The angry wolf said, “Then I’ll huff, and I’ll puff, and I’ll blow your house in.” And he huffed, and he puffed, and he huffed, and he puffed, and he puffed, and he huffed, but he could not get the house down. After trying for a long while, he got dizzy and fainted.
Page 8: The third pig, the most cunning of the three, announced he had an idea to get rid of the wolf for good. While the wolf was unconscious, one pig began a fire pit outside, the second brought out a large pot filled with water, and the third set out a basket full of vegetables. They then scurried inside, and the third little pig rang the dinner bell and exclaimed, “Brothers, it’s time to make wolf stew! All we need is to find the recipe book! Hurry before he wakes up!” The wolf woke up in an instant. When he looked around and saw the pot of boiling water and the basket of vegetables already prepared, he was convinced he had accidentally encountered wolf-eating pigs. Frightened, he ran away.
Page 9: After that day, the third little pig helped rebuild his neighbors’ houses out of brick. At least once a week, they’d get together and make a pot of vegetable stew to share, and in case the wolf was nearby, they would exclaim, “Yummy, wolf soup!” And to this day, the wolf has never bothered them again.
Page 10: The End.
Step Two: Sketch out your page design
Now that you know the story, it’s time to plan out how you’re going to design each page. While you can create each page as you go along, it may be helpful to sketch out a thumbnail of each page. Below we attached a copy of our thumbnail sketches. You can make your own, or you can follow ours.
Step Three: Prepare the cardboard pages
Cut your cardboard so that you have eleven equal-sized pieces. Ten will be used as story pages, and one will be used as a title page.
Step Four: Work on the background of the page
For the rest of this activity, let’s work on page one together.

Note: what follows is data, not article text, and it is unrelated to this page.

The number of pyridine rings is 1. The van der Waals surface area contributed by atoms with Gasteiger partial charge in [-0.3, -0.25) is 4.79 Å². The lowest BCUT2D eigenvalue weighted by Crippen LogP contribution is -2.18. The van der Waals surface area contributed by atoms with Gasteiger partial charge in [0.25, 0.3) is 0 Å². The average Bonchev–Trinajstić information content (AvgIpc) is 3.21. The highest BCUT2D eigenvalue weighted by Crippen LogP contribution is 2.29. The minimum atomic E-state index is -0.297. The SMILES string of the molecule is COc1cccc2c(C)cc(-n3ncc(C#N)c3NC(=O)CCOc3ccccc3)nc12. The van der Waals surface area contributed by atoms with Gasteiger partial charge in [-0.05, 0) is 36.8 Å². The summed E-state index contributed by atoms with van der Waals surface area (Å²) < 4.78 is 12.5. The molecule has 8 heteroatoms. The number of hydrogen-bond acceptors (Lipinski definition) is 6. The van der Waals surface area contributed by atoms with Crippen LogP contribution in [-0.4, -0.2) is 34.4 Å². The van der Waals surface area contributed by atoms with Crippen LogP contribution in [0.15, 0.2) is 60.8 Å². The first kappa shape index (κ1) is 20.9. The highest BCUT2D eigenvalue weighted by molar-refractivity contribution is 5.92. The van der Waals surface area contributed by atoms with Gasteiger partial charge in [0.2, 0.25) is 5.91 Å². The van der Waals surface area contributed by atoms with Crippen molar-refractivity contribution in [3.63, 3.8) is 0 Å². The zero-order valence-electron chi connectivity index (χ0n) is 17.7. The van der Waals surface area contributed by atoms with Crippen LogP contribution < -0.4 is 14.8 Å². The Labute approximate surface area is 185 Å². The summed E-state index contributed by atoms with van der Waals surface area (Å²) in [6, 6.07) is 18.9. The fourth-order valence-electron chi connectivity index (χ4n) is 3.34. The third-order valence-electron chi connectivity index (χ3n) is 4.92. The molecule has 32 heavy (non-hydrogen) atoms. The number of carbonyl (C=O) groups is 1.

First, we should work on the background. To do this, we need to draw a hill and a sky. For the hill, paint the bottom of the page green with green paint. (To get a lighter shade of green, mix some white paint.) For the sky, paint the top of the page blue to create the sky.
Since this is a tactile book, we want to make sure this background engages our sense of touch! Glue cotton balls together to make clouds. (You can also shred them a little before gluing to give them a wispy design.) Next, we want to embellish the hills a little. In our design, we added some premade paper flowers, but you could make your own using paper and beads.
Step Five: Work on the houses
Next, it’s time to make the pigs’ houses. We chose to go with a simple design — a rectangular base and a triangular roof — but you can alter yours.
First, we’ll make the house of straw. There are many ways you can represent straw, using either grass, foliage, shredded paper, or straw itself. In our example, we used shredded newsprint. We made a house shape with the paper, then glued it down, making sure to leave room for the little pig that lives inside.
Next, let’s make the house of sticks. To represent the sticks, you can use toothpicks, popsicle sticks, or go outside and collect twigs. In our example, we used toothpicks. We made a house shape, then glued the toothpicks down, leaving room for the second little pig.